Wat Chedi Liam is one of the two temples that are still active. A wealthy Mon-Burmese teak trader called Luang Yonakan Phichit financed the restoration of Wat Chedi Liam. The style of the chedi of Wat Chedi Liam is called Mon-style: it has niches with Buddha statues which is typical for this style. On Friday afternoon there is a popular week market around this temple.
Edward Walter Hutchinson made below picture. His caption says: “Chedi Siliam, modern pyramid at Nonghoi on road to site of old city of Kum Kam, Chiengmai. Apparently inspired by Wat Kukut Pyramids.”
Wat Chang Kam (Wat Kan Tom)
The Wat Chang Kam (Wat Kan Tom) is the second active temple King Mengrai ordered its construction in 1290. Its bell-shaped chedi has elephant protruding out its base. Allegedly Wat Chang Kam means “temple carried by elephants” referring to these elephants. The Fine Arts Department excavated ruins near this temple and did some restoration in 1984.
Wat Hua Nong
This is an extensive site that actually consists of three temple complexes. The Fine Arts Department started excavating Wat Hua Nong in 1988. According to Gary Harbottle-Johnson, these ruins were located along the Ping River before it changed its course. This is one of our favourite sites. It is a little bit out of the way. Most tourist don’t visit Wat Hua Nong which is a pity.
Wat Ku Pa Dom
This temple is probably 500-600 years old. The Fine Arts Department has not been able to find the original name so they decided to name it after “Pa Dom”, the owner of the land. They found the remains of an assembly hall, stupa, ordination hall, well, gateway, and boundary hall.
Interesting is that a road covers part of this temple ruin.
Wat That Kao
The Wat That Khao (“temple of the white chedi”) was named after its brick chedi. The Fine Arts Department did work on this ruin in 1985-86. Wat That Kao dates back from the 16th century. It has a viharn, a chedi and a Pavillion. The brick chedi has collapsed. Next to Wat That Khao are the ruins of a pavilion enshrining a large image of the Buddha in meditation posture. The image is not the original one.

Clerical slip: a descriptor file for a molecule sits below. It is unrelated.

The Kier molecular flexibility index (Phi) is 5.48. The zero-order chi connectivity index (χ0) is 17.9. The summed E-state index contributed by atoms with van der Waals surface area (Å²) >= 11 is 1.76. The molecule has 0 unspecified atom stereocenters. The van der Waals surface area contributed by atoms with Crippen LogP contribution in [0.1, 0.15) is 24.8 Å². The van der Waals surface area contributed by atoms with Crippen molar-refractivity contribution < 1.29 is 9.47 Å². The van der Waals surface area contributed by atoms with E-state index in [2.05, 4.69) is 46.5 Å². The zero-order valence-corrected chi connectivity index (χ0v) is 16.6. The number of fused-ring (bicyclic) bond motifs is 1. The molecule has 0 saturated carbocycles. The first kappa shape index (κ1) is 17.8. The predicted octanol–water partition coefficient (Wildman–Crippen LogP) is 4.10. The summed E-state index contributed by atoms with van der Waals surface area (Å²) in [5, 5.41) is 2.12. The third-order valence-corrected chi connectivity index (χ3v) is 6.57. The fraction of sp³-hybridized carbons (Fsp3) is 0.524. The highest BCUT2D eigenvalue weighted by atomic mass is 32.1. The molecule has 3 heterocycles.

The Wat E-Kang is believed to date back to the 16th century. The original name of the temple is unknown. The local people named the temple after the monkeys called “kang” in Northern Thai.. The Fine Arts Department started work on the ruins in 1985. Wat E-Kang has a chedi and a viharn. The well-preserved chedi is one of the most impressive of this ancient city. Not much remains of the viharn.
Wat Nan Chang
Wat Nan Chang Dates back to the 16th or 17th-century. The Fine Arts Department excavated this ruin in the years 2002 and 2003, The ruins were submerged under almost two meters of sediment. They probably built the temple to face the Ping River which ran a different course many centuries ago.
Wat Phaya Mangrai
The temple was named after the King Mengrai or Mangrai. This ruins is very close to the south-eastern side of Wat Phrachao Ong Dam.
Wat Phrachao Ong Dam
A burnt bronze Buddha image was discovered at the site of this ruin. people decided to call the temple Wat Phrachao Ong Dam. The ruins are very close to the north-western side of Wat Phaya Mangrai.
Wat Pu Pia
The Fine Arts Department excavated and partly restored The Wat Pu Pia in the years 1985 and 1986. Wat Pu Pia consists of a viharn, a chedi and a pavilion used to perform Buddhist ceremonies. The brick chedi is very well preserved. Wat Pu Pia is one of our favourite ruins in this ancient city.
Wat Ku Khao
What is left of this temple is a large-based chedi. According to the Fine Arts Department, this temple also consisted of an assembly hall, altar, boundary and gateway. Fine arts restored this big chedi in 1989 and 2002. The chedi is located on the Chiang Mai-Lamphun Road which is outside the ancient city. The Fine Arts Department thinks this chedi dates from the 16th and 17th century.